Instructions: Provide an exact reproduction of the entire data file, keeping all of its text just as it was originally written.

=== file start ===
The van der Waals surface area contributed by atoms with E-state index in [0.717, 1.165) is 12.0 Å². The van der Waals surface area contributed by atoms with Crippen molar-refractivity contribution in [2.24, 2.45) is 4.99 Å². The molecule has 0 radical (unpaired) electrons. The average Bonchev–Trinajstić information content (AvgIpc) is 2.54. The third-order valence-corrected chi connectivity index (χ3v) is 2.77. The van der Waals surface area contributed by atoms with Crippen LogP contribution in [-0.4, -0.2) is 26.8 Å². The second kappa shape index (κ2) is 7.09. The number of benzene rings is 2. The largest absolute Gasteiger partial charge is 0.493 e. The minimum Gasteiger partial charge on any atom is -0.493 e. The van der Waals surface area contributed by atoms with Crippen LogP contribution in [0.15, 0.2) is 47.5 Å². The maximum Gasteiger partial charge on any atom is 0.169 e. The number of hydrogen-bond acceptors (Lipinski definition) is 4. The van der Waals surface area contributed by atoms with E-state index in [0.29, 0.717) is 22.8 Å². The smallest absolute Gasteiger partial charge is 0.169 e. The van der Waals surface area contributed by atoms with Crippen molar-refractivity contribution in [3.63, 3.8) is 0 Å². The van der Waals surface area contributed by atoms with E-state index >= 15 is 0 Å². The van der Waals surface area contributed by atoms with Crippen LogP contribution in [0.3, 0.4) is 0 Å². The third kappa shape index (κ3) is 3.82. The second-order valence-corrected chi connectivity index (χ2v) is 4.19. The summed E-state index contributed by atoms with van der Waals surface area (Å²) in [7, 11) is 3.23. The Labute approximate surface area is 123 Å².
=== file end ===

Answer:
The van der Waals surface area contributed by atoms with E-state index in [0.717, 1.165) is 12.0 Å². The van der Waals surface area contributed by atoms with Crippen molar-refractivity contribution in [2.24, 2.45) is 4.99 Å². The molecule has 0 radical (unpaired) electrons. The average Bonchev–Trinajstić information content (AvgIpc) is 2.54. The third-order valence-corrected chi connectivity index (χ3v) is 2.77. The van der Waals surface area contributed by atoms with Crippen LogP contribution in [-0.4, -0.2) is 26.8 Å². The second kappa shape index (κ2) is 7.09. The number of benzene rings is 2. The largest absolute Gasteiger partial charge is 0.493 e. The minimum Gasteiger partial charge on any atom is -0.493 e. The van der Waals surface area contributed by atoms with Crippen LogP contribution in [0.15, 0.2) is 47.5 Å². The maximum Gasteiger partial charge on any atom is 0.169 e. The number of hydrogen-bond acceptors (Lipinski definition) is 4. The van der Waals surface area contributed by atoms with E-state index in [0.29, 0.717) is 22.8 Å². The smallest absolute Gasteiger partial charge is 0.169 e. The van der Waals surface area contributed by atoms with Crippen molar-refractivity contribution in [3.63, 3.8) is 0 Å². The van der Waals surface area contributed by atoms with E-state index >= 15 is 0 Å². The van der Waals surface area contributed by atoms with Crippen LogP contribution in [0.3, 0.4) is 0 Å². The third kappa shape index (κ3) is 3.82. The second-order valence-corrected chi connectivity index (χ2v) is 4.19. The summed E-state index contributed by atoms with van der Waals surface area (Å²) in [7, 11) is 3.23. The Labute approximate surface area is 123 Å².